Re: NANFA-- releasing captive fish into the wild

Shireen Gonzaga (
Mon, 13 Dec 1999 18:48:01 -0500

Thanks for your responses, Jay, they are useful starting
points for further research.

While surfin' for more on this issue, I came across a very
interesting article titled
The Future of Captive Breeding Programs for Endangered Fish Species
by Kristen Staiger, Claremont McKenna College, published in
Advanced Topics in Environmental Biology.

The paper can be found at

Not knowing much about the background of this controvertial
issue, I'd be curious to hear the reactions of folks on the list to this

Here are a few thought-provoking quotes:

The scientific community is slowly realizing that hatchery success
deteriorates after only a few years of use (Hilborn, 1992). Examples of
both hatchery-reared coho in Oregon and chinook in British Columbia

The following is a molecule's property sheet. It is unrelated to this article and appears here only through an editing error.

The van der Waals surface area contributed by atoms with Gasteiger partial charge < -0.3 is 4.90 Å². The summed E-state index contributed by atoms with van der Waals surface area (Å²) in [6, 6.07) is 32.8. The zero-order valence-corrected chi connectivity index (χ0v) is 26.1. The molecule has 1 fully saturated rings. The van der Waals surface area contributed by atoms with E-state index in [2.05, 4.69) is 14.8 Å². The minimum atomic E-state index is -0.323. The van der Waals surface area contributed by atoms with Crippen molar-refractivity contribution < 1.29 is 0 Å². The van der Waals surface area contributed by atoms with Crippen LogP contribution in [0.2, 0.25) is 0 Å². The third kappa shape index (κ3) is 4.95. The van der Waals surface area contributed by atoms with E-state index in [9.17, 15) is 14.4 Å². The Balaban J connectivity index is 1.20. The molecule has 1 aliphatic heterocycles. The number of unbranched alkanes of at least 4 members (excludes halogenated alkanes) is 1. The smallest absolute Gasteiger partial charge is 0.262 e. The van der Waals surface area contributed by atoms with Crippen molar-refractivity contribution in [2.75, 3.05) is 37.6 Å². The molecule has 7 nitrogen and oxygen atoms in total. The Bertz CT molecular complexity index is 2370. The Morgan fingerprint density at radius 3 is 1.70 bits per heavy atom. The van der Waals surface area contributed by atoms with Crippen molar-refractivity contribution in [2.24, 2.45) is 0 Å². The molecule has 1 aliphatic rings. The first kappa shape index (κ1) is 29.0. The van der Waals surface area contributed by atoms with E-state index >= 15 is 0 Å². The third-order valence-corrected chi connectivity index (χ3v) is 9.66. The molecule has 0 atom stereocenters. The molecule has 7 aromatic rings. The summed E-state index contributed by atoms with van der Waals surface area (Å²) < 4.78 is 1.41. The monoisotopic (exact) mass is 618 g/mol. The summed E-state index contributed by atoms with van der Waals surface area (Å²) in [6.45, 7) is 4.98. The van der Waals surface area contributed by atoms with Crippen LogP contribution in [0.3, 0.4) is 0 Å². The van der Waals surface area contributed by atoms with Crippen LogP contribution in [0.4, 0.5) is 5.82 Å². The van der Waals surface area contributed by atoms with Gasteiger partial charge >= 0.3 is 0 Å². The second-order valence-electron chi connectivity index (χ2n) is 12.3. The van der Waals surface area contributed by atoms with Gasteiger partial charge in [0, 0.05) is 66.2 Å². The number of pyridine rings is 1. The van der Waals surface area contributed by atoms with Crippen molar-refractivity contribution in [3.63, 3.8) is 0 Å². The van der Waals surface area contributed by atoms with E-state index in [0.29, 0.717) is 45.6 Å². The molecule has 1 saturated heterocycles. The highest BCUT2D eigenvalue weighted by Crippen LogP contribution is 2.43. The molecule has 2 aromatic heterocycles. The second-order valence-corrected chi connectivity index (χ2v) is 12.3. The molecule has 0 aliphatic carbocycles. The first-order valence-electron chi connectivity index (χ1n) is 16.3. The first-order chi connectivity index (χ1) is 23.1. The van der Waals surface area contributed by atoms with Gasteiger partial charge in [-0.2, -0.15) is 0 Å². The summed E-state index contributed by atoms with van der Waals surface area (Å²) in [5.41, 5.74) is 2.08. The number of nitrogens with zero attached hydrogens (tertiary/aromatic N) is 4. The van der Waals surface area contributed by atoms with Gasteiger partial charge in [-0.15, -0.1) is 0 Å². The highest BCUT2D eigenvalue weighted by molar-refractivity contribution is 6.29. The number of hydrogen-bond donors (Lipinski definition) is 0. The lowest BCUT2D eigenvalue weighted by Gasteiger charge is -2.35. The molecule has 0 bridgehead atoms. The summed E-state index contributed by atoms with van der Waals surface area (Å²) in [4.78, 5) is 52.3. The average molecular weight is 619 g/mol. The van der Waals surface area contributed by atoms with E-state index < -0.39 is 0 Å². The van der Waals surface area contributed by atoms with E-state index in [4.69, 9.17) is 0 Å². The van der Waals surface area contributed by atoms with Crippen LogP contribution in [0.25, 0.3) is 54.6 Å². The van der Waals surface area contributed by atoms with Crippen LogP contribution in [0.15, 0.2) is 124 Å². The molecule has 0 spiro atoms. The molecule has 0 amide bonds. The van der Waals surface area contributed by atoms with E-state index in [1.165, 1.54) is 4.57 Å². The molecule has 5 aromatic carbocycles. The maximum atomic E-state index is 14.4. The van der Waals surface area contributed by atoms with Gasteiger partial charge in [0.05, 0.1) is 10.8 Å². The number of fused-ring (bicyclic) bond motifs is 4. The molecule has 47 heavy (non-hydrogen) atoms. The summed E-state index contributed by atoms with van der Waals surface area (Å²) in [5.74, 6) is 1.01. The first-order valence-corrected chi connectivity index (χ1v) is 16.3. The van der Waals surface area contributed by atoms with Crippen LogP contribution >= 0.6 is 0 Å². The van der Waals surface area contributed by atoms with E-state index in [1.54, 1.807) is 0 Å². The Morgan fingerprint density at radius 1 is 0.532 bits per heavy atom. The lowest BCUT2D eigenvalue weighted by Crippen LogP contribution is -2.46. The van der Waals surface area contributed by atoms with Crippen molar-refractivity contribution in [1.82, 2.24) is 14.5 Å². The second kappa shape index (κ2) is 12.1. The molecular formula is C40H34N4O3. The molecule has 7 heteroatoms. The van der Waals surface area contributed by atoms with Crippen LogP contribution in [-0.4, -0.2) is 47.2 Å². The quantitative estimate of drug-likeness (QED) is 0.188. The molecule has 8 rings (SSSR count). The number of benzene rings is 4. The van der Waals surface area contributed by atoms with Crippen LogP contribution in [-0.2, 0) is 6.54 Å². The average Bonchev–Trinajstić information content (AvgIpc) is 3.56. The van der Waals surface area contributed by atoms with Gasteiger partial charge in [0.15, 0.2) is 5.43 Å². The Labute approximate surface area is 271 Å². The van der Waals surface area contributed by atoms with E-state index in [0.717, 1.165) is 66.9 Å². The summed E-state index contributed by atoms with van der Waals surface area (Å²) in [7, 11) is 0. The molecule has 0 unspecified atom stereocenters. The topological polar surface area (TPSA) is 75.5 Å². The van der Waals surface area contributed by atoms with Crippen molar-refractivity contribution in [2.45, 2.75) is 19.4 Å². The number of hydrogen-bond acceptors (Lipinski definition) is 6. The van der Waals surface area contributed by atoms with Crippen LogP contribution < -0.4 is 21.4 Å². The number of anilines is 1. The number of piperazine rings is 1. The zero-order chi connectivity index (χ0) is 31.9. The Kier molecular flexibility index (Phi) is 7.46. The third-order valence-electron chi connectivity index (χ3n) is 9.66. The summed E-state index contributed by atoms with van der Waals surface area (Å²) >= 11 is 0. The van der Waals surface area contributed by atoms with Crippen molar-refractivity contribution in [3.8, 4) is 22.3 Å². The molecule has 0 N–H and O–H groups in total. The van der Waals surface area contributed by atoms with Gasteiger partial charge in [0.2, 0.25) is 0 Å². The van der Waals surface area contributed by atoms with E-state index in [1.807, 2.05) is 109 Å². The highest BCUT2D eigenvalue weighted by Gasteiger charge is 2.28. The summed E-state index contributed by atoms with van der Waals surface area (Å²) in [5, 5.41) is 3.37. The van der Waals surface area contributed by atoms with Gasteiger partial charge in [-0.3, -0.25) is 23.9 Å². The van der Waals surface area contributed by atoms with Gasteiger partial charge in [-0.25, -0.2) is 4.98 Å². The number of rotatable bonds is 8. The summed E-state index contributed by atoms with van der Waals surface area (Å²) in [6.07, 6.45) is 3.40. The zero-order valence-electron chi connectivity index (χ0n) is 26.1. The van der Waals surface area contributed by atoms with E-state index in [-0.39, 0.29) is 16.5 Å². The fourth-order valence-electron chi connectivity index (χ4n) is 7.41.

demonstrate significant trends in declining survival rates (Hilborn, 1992).
Therefore, the use of artificial propagation to supplement fish
populations has become a highly debated enhancement practice.


Furthermore, skeptics of artificial propagation have identified ecological
and genetic problems that cultured stocks can pose to the native ones which
are themselves already being threatened. Some studies have identified threats
such as competition for food, predation of artificial fish on wild fish, genetic
dilution of wild stocks, and an increased fishing pressure on wild stocks as
potential causes for termination of hatcheries (Hilborn, 1992), while others
have looked to examining the variations in techniques and identifying
possible alternative solutions.


Reducing hatchery practices to a precise science does not answer the
ethical issues involved with its use. The use of artificial propagation has
implications beyond the mere survival and evolution of a fish run.
Through supplementation, we risk portraying the notions that through
technology, we can counter our mistakes, or that fish originate from
hatcheries (Hilborn, 1992). The failures of hatcheries are overwhelming,
yet we continue to perpetrate their use.


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